“The challenge is that every LED supplier needs a different mount, meaning unique specifications, unique training and unique installs,” says Dutch. “There are no set standards for mounting LED yet, but we are starting to see ‘standard’ cabinet sizes to appear, such as 16:9, helping configurations become more consistent. The main inconsistency is the points at which the cabinets mount to a surface. This is where LED still has a high level of custom design to accommodate the ever-decreasing pixel pitch and their tight tolerances.”

There’s also something of a resurgence in projection, either for projection mapping, as an alternative to LED or a complementary technology – particularly in events and experiential solutions. Of course, projectors bring their own mounting challenges.

“Mounting heavy projectors can be a challenge,” says Dutch, “particularly in big entertainment venues like conference venues, concert halls, stadiums and arenas – especially those requiring multiple large units to achieve the desired 3D mapping or image blending experience.”

But it’s LED display and touchscreen technology that will particularly continue to challenge mounts companies as the rapid pace of development continues its upward trend, with displays getting larger and thinner and demands across all sectors growing.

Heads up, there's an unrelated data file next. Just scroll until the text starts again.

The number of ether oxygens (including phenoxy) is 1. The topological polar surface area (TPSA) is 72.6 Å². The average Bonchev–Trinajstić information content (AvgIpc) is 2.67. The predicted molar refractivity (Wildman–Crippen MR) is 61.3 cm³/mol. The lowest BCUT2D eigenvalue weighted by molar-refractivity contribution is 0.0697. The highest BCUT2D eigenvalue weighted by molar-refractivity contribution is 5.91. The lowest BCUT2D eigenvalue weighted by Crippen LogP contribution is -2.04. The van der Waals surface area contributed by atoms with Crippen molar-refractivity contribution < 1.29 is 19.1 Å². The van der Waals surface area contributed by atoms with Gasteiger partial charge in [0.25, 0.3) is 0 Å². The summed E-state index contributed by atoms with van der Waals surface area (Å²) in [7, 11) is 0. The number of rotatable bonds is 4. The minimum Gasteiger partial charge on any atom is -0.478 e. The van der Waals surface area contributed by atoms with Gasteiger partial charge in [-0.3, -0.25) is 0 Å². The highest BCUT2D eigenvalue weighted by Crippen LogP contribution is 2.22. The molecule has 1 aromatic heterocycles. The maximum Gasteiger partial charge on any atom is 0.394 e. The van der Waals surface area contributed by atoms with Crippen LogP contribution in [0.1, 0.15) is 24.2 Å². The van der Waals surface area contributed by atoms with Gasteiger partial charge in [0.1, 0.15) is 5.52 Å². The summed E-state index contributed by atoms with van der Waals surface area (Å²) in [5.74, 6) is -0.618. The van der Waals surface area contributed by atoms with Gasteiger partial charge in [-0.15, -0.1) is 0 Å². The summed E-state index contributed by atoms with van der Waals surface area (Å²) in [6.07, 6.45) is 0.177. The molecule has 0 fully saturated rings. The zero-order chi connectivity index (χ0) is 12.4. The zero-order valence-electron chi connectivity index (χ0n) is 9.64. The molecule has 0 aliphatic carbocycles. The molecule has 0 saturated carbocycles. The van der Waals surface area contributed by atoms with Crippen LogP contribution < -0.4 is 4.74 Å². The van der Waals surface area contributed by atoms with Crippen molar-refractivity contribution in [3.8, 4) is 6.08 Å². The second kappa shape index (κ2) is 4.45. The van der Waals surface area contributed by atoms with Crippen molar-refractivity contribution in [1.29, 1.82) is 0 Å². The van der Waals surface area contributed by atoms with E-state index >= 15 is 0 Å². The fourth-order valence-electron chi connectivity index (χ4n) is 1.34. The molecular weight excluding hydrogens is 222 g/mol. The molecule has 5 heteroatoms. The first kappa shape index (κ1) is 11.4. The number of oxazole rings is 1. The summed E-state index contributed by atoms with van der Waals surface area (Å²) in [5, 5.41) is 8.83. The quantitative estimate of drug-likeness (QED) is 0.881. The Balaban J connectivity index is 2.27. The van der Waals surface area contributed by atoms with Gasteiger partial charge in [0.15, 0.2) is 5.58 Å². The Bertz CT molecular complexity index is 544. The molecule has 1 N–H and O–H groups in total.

“Looking at the evidence of the past couple of years, it’s hard to see direct LED doing anything other than grow in popularity,” says Spencer. “Traditional screens are the sensible choice for smaller displays – QSRs, etc. Collaboration devices are also popular, with several new interactive solutions now on the market – Google Jamboard, Samsung Flip, Microsoft’s Surface Hub and so on.”

“As the touchscreen market matures, end user expectations are being set ever higher and higher,” explains Whittle. “In some environments this is leading to increasingly large and complicated configurations of displays.”

“One trend is the use of touch panels and tablets for room scheduling systems,” adds De Jong. “These touch panels have to be discreetly installed on to various surfaces to display room availability and allow the interaction to reserve a room on the fly. Due to the size of typically 7in-10in, these panels need to be mounted as flush on the surface as possible.”

Interactivity
Such developments in interactivity will continue to set new challenges for mount manufacturers over the coming years, with screens getting wider and slimmer than ever before.

This will likely lead to an even greater increase in the use of videowalls and digital displays in varying configurations at exhibition centres, visitor attractions, stadiums, hospitality, entertainment and transportation venues.

Dutch says: “As a result of future developments in display technology, partnerships between display and mount manufacturers will be more important than ever, as all-in-one display options emerge to address aesthetics as well as speed and ease of install.”